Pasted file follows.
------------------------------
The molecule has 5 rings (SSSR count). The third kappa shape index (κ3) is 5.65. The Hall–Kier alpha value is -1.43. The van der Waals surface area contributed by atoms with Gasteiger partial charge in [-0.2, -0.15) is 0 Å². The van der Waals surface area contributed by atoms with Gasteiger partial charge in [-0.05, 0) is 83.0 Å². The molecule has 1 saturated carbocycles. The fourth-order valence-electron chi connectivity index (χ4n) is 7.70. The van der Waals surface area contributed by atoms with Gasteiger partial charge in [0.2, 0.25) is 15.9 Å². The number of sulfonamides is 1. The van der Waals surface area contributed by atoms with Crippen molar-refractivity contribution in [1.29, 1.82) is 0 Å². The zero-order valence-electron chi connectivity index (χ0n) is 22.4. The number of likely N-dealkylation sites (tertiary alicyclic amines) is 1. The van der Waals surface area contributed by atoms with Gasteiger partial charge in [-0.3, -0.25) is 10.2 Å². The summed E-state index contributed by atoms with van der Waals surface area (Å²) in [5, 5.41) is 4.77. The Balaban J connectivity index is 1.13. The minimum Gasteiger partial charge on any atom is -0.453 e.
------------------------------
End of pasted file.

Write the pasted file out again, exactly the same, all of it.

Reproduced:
The molecule has 5 rings (SSSR count). The third kappa shape index (κ3) is 5.65. The Hall–Kier alpha value is -1.43. The van der Waals surface area contributed by atoms with Gasteiger partial charge in [-0.2, -0.15) is 0 Å². The van der Waals surface area contributed by atoms with Gasteiger partial charge in [-0.05, 0) is 83.0 Å². The molecule has 1 saturated carbocycles. The fourth-order valence-electron chi connectivity index (χ4n) is 7.70. The van der Waals surface area contributed by atoms with Gasteiger partial charge in [0.2, 0.25) is 15.9 Å². The number of sulfonamides is 1. The van der Waals surface area contributed by atoms with Crippen molar-refractivity contribution in [1.29, 1.82) is 0 Å². The zero-order valence-electron chi connectivity index (χ0n) is 22.4. The number of likely N-dealkylation sites (tertiary alicyclic amines) is 1. The van der Waals surface area contributed by atoms with Gasteiger partial charge in [-0.3, -0.25) is 10.2 Å². The summed E-state index contributed by atoms with van der Waals surface area (Å²) in [5, 5.41) is 4.77. The Balaban J connectivity index is 1.13. The minimum Gasteiger partial charge on any atom is -0.453 e.